The College of Arts and Sciences moved into its renovated home in Ellison Hall with a rededication ceremony taking place on October 22, 2004.
Honored guests included President Boren, donors who helped make the renovations possible and the family of Dr. Gayfree Ellison, for whom the building is named.
Inclement weather brought the ceremony into the first floor conference room, with refreshments served in the second floor lounge.
The College of Arts and Sciences welcomed members of the Ellison family to the rededication, including Helena Huddleston, OU alumnae and Dr. Ellison's daughter; Mabel Archer, Dr. Ellison's daughter-in-law; Nancy Cole and Cynthia Archer, Dr. Ellison's granddaughters; David Ellison, Barney Ellison and Carl Ellison, Dr. Ellison's grandsons; Nicholas Ellison, Travis Ellison and Ashley Ellison, Dr. Ellison's great grandsons; Grace Ellison, Claire Ellison and Anna Lott, Dr. Ellison’s great granddaughters.
While the rededication ceremony was being moved from outdoors to indoors, a local deliveryman was dropping off flowers and remarked on the event. Upon learning about the rededication ceremony, he said that he has something that the college might want. It turned out to be the original bronze plaque memorializing Dr. Ellison, installed in the 1930s. Kevin Williamson had liberated the plaque from the Kappa Alpha fraternity attic in the 1990s and stored it under his bed for 15 years. Williamson retrieved the plaque and turned it over in time for the ceremony. It now resides on a stand beneath a portrait of Dr. Ellison on the third floor of the building.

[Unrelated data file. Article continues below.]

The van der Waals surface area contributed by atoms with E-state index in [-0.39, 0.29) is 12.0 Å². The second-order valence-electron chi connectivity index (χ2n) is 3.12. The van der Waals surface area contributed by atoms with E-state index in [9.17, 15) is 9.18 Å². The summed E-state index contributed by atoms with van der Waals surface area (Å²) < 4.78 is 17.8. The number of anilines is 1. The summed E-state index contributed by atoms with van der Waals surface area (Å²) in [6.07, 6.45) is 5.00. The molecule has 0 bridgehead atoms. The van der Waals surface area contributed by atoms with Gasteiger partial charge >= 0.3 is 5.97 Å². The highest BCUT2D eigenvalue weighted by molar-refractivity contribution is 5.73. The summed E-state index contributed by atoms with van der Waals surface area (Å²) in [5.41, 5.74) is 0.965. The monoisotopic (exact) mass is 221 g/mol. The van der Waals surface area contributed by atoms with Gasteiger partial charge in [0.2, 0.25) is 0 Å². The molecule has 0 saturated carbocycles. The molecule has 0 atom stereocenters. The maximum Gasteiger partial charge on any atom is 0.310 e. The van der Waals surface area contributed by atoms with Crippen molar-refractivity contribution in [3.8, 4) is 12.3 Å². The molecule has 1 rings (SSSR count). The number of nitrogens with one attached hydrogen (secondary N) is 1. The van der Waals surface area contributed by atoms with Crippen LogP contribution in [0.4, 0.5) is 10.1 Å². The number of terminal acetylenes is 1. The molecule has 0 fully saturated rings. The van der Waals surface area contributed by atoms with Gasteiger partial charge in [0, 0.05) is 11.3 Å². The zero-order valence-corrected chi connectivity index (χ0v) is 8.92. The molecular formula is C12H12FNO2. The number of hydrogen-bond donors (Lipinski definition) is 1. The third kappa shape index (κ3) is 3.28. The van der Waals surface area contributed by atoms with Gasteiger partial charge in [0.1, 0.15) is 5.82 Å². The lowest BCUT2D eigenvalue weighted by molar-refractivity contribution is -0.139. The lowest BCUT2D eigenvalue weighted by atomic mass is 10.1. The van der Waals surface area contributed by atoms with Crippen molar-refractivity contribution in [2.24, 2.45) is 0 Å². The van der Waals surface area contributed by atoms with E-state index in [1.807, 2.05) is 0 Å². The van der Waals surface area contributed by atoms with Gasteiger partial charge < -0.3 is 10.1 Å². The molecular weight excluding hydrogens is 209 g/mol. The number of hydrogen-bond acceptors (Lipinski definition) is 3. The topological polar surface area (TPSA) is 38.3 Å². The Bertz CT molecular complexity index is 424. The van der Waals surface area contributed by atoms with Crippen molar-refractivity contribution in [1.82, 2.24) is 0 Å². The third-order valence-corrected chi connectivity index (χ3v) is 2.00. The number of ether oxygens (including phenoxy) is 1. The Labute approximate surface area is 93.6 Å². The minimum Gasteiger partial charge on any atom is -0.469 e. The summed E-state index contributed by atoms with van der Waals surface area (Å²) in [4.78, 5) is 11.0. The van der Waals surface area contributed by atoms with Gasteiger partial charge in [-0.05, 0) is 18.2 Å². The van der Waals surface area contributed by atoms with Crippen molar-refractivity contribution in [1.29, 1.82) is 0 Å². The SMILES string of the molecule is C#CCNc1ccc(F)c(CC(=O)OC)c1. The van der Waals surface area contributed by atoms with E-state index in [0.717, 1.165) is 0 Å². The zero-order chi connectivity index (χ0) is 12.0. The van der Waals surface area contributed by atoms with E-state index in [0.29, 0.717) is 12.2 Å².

History of Ellison Hall
Located just west of Bizzell Memorial Library, near the corner of Elm and Brooks streets, Ellison Hall was completed in 1928, and was built to house the first OU infirmary. Originally named Hygeia Hall after the Greek goddess of health and well-being, the building was renamed in honor of Dr. Gayfree Ellison in the early 1930s. Dr. Ellison served as the Director of Student Health from 1920 until his death in 1932. Ellison Hall was equipped with examination and treatment rooms on the first floor, hospital rooms on the second floor and operating rooms on the third floor.
Ellison Hall became the official home of the OU Student Association in October of 1971. The building housed the individual offices for the student body president and vice-president, as well as for the leaders of the undergraduate student congress and the graduate student senate. Other student organizations had offices in the building as well.
Upon completion of the Conoco-Phillips Student Leadership Wing in the Oklahoma Memorial Union in 2000, all student offices moved out of Ellison Hall. Work commenced on renovating Ellison Hall to serve as home to the College.
When work was completed in September of 2002, Ellison Hall once again became a vital part of campus. The Cal Hobson Student Services Center is located on the first floor and the second floor houses Native American Studies as well as the college technology staff. The dean’s office and administrative staff are located on the third floor. There are conference rooms on all three floors equipped for teleconferencing.
The beautiful Arts and Sciences Plaza between Ellison Hall and Bizzell Memorial Library provides visitors with a pleasant outdoor area with tables, chairs and a fountain. It is a popular spot for students to gather, relax and study.
The building is known as the home to a ghost, a boy on roller-skates. Legend has it that a boy was skating along Elm Avenue and was struck by a car. He was brought to Ellison Hall to be treated, but to no avail. He is said to be heard skating up and down the hallways late at night. Each year, many alumni share their stories of being in student government, located in the building, and hearing something unknown moving up and down the halls.